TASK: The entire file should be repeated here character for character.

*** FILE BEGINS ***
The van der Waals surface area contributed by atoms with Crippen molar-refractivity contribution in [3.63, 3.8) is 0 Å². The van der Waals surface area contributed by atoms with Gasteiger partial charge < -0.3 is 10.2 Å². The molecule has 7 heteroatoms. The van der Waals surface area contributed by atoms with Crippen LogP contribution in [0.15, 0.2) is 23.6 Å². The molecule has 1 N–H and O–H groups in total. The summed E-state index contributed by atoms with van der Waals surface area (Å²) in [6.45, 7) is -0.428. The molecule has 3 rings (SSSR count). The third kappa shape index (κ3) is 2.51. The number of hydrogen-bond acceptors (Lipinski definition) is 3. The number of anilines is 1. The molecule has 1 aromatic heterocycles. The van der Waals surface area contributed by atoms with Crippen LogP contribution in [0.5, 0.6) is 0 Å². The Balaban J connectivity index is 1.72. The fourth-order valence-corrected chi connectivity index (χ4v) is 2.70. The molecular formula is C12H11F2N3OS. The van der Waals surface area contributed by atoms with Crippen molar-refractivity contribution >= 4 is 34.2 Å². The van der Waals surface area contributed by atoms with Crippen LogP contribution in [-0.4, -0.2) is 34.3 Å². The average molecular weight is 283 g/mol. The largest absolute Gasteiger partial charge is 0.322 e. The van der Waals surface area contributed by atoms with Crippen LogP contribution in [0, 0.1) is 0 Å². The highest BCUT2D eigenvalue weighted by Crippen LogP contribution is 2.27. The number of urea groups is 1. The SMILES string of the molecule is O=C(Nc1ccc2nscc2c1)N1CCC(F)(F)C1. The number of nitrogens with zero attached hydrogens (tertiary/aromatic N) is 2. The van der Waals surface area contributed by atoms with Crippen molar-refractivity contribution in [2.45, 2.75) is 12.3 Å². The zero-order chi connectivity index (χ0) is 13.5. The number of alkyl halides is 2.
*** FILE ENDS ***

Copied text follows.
The van der Waals surface area contributed by atoms with Crippen molar-refractivity contribution in [3.63, 3.8) is 0 Å². The van der Waals surface area contributed by atoms with Gasteiger partial charge < -0.3 is 10.2 Å². The molecule has 7 heteroatoms. The van der Waals surface area contributed by atoms with Crippen LogP contribution in [0.15, 0.2) is 23.6 Å². The molecule has 1 N–H and O–H groups in total. The summed E-state index contributed by atoms with van der Waals surface area (Å²) in [6.45, 7) is -0.428. The molecule has 3 rings (SSSR count). The third kappa shape index (κ3) is 2.51. The number of hydrogen-bond acceptors (Lipinski definition) is 3. The number of anilines is 1. The molecule has 1 aromatic heterocycles. The van der Waals surface area contributed by atoms with Crippen LogP contribution in [0.5, 0.6) is 0 Å². The Balaban J connectivity index is 1.72. The fourth-order valence-corrected chi connectivity index (χ4v) is 2.70. The molecular formula is C12H11F2N3OS. The van der Waals surface area contributed by atoms with Crippen molar-refractivity contribution >= 4 is 34.2 Å². The van der Waals surface area contributed by atoms with Crippen LogP contribution in [-0.4, -0.2) is 34.3 Å². The average molecular weight is 283 g/mol. The largest absolute Gasteiger partial charge is 0.322 e. The van der Waals surface area contributed by atoms with Crippen LogP contribution in [0, 0.1) is 0 Å². The highest BCUT2D eigenvalue weighted by Crippen LogP contribution is 2.27. The number of urea groups is 1. The SMILES string of the molecule is O=C(Nc1ccc2nscc2c1)N1CCC(F)(F)C1. The number of nitrogens with zero attached hydrogens (tertiary/aromatic N) is 2. The van der Waals surface area contributed by atoms with Crippen molar-refractivity contribution in [2.45, 2.75) is 12.3 Å². The zero-order chi connectivity index (χ0) is 13.5. The number of alkyl halides is 2.